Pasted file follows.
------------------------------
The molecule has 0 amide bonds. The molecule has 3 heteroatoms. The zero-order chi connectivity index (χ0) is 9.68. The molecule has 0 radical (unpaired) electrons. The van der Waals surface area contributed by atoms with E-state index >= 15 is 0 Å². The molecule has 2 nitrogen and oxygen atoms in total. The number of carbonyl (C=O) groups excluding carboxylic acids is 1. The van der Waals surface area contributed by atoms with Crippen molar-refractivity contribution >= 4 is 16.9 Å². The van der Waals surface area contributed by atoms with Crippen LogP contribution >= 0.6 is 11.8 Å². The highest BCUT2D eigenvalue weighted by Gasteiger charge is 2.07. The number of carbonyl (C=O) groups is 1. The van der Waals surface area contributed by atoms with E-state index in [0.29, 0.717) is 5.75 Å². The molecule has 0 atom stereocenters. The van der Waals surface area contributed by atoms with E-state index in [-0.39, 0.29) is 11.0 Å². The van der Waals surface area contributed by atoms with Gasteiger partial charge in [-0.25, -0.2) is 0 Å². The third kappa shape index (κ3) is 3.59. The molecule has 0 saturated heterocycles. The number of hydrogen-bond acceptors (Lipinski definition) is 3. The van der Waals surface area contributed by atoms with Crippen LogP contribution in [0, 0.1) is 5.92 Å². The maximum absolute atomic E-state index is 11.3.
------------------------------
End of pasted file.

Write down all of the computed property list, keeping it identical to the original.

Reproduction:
The molecule has 0 amide bonds. The molecule has 3 heteroatoms. The zero-order chi connectivity index (χ0) is 9.68. The molecule has 0 radical (unpaired) electrons. The van der Waals surface area contributed by atoms with E-state index >= 15 is 0 Å². The molecule has 2 nitrogen and oxygen atoms in total. The number of carbonyl (C=O) groups excluding carboxylic acids is 1. The van der Waals surface area contributed by atoms with Crippen molar-refractivity contribution >= 4 is 16.9 Å². The van der Waals surface area contributed by atoms with Crippen LogP contribution >= 0.6 is 11.8 Å². The highest BCUT2D eigenvalue weighted by Gasteiger charge is 2.07. The number of carbonyl (C=O) groups is 1. The van der Waals surface area contributed by atoms with E-state index in [0.29, 0.717) is 5.75 Å². The molecule has 0 atom stereocenters. The van der Waals surface area contributed by atoms with E-state index in [-0.39, 0.29) is 11.0 Å². The van der Waals surface area contributed by atoms with Gasteiger partial charge in [-0.25, -0.2) is 0 Å². The third kappa shape index (κ3) is 3.59. The molecule has 0 saturated heterocycles. The number of hydrogen-bond acceptors (Lipinski definition) is 3. The van der Waals surface area contributed by atoms with Crippen LogP contribution in [0, 0.1) is 5.92 Å². The maximum absolute atomic E-state index is 11.3.